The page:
Japanese Prime Minister Yoshihide Suga, accompanied by President Joe Biden, speaks at a news conference in the Rose Garden of the White House, April 16, 2021, in Washington. (ANDREW HARNIK/AP)
It comes as no surprise that China featured prominently, if not dominantly, in Friday's summit meeting between US President Joe Biden and Japanese Prime Minister Yoshihide Suga in the White House. The pair have reportedly discussed a slew of China-related issues including Taiwan, Hong Kong and Xinjiang.
Judged by their remarks at the joint news conference held after the meeting, there is an apparent signal that Washington and Tokyo, in all their rigorous showcase of the so-called ironclad alliance, now harbor the same intention to act in collusion against China.
By openly stating the issues they intend to use against China, it seems the sole aim for the US and Japan to reinforce their decades-old alliance under the new US administration is to redirect it against China, a signal the two countries should have avoided to send as it brims with a Cold War mentality and ideological bias
In their Rose Garden news conference on Friday, Biden said the United States and Japan "committed to working together to take on the challenges from China" and on issues like the East China Sea and the South China Sea to "ensure a future of a free and open Indo-Pacific."
Suga, for his part, took a swipe at China by saying he and Biden reaffirmed "the importance of peace and stability of the Taiwan Straits" without mentioning details.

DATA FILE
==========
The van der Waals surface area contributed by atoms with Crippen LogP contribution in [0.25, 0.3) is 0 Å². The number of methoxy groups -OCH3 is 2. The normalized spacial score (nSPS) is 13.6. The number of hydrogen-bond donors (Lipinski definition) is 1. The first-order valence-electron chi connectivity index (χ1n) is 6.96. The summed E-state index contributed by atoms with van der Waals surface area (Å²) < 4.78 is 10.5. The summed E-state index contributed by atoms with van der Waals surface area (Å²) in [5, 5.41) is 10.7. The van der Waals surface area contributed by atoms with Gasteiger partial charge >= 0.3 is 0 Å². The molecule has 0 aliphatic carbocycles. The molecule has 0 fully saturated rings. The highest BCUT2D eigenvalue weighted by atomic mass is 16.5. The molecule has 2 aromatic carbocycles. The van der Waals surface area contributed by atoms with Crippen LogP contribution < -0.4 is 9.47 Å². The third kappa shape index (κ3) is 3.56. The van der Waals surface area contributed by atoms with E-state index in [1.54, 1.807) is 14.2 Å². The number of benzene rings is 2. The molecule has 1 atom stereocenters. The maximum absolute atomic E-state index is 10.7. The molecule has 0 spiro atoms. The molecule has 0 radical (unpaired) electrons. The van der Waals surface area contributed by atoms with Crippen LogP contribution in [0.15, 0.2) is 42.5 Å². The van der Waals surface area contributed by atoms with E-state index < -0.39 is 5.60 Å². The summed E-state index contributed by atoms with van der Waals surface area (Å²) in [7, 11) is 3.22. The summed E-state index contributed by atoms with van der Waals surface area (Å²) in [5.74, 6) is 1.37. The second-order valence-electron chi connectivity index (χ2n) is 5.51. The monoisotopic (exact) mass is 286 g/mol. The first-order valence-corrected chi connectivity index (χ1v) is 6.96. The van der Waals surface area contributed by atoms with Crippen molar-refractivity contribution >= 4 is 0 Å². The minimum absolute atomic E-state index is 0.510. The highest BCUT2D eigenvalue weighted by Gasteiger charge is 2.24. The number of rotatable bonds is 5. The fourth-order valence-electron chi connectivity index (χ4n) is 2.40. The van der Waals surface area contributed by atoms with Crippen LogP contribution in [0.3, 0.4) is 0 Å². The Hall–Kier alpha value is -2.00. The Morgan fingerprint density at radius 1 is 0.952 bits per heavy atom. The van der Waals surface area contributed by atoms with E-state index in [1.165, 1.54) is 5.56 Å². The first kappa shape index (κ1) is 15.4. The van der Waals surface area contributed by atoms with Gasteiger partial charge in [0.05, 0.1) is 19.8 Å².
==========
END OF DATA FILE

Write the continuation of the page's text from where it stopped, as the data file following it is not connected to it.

As such, by openly stating the issues they intend to use against China, it seems the sole aim for the US and Japan to reinforce their decades-old alliance under the new US administration is to redirect it against China, a signal the two countries should have avoided to send as it brims with a Cold War mentality and ideological bias.
Neither Washington nor Tokyo cannot pretend that they do not know China's clear-cut stance over issues concerning its sovereignty and territorial integrity and core interests. And there is nothing they can do to press China to give in its positions over these issues.
The new US administration, through Biden's first face-to-face meeting with a foreign leader since taking office, has clearly succeeded in shoring up the US hostility toward China as well as its efforts to enlist support from allies for its anti-China campaign.
Yet, the administration needs to answer the inevitable questions: Where is its anti-China policy driving? Are they prepared to shoulder the dire consequences of decoupling with the Chinese economy or even a full-blown conflict over a regional flashpoint with it, such as Taiwan or the South China Sea, as those are the obvious worst-case scenarios of the US policy?
As for Japan's part, with its disputes with China over the East China Sea still looming large, its latest decision to discharge staggering amount of nuclear wastewater into the Pacific Ocean also drew much ire from Beijing. A show-case of the alliance with the US and its salient intention to contain China in the region would no doubt further strain the ties with its neighbor.
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But Japan is obviously trying to play a balancing act between its alliance with the US and economic ties with China as Suga's open remarks in Washington on China-related issues were said to have made some in the US side disappointed as they were not as strongly worded as anticipated.
In fact, as players in the Asia-Pacific or the Indo-Pacific, an enlarged venue for geopolitical competition they prefer to project now, both the US and Japan should behave in a more constructive and responsible manner. Their anti-China collusion would only produce a lose-lose outcome, which will benefit no one's interests, let alone contribute to regional peace and stability.
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